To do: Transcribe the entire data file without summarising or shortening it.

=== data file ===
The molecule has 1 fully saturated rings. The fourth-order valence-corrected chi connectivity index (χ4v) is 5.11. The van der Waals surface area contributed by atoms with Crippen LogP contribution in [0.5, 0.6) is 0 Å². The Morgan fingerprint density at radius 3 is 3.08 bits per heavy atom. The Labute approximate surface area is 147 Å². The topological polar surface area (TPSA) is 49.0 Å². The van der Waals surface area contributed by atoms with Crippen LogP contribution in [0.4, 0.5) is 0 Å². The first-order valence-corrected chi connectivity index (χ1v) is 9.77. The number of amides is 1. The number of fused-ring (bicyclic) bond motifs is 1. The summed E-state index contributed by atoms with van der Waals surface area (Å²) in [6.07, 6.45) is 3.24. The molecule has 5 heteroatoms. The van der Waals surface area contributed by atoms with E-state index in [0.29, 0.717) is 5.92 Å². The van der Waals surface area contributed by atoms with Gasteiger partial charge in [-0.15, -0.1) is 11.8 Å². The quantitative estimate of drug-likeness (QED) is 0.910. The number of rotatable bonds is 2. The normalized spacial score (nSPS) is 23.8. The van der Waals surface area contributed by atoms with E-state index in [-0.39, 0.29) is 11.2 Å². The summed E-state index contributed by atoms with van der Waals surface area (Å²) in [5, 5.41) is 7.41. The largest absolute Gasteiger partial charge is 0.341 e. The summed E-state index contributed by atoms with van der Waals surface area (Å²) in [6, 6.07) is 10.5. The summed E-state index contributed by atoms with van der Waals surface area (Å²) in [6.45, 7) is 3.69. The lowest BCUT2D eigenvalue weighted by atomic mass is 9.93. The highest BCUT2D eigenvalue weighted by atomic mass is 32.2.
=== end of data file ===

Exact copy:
The molecule has 1 fully saturated rings. The fourth-order valence-corrected chi connectivity index (χ4v) is 5.11. The van der Waals surface area contributed by atoms with Crippen LogP contribution in [0.5, 0.6) is 0 Å². The Morgan fingerprint density at radius 3 is 3.08 bits per heavy atom. The Labute approximate surface area is 147 Å². The topological polar surface area (TPSA) is 49.0 Å². The van der Waals surface area contributed by atoms with Crippen LogP contribution in [0.4, 0.5) is 0 Å². The first-order valence-corrected chi connectivity index (χ1v) is 9.77. The number of amides is 1. The number of fused-ring (bicyclic) bond motifs is 1. The summed E-state index contributed by atoms with van der Waals surface area (Å²) in [6.07, 6.45) is 3.24. The molecule has 5 heteroatoms. The van der Waals surface area contributed by atoms with E-state index in [0.29, 0.717) is 5.92 Å². The van der Waals surface area contributed by atoms with Gasteiger partial charge in [-0.15, -0.1) is 11.8 Å². The quantitative estimate of drug-likeness (QED) is 0.910. The number of rotatable bonds is 2. The normalized spacial score (nSPS) is 23.8. The van der Waals surface area contributed by atoms with E-state index in [-0.39, 0.29) is 11.2 Å². The summed E-state index contributed by atoms with van der Waals surface area (Å²) in [5, 5.41) is 7.41. The largest absolute Gasteiger partial charge is 0.341 e. The summed E-state index contributed by atoms with van der Waals surface area (Å²) in [6, 6.07) is 10.5. The summed E-state index contributed by atoms with van der Waals surface area (Å²) in [6.45, 7) is 3.69. The lowest BCUT2D eigenvalue weighted by atomic mass is 9.93. The highest BCUT2D eigenvalue weighted by atomic mass is 32.2.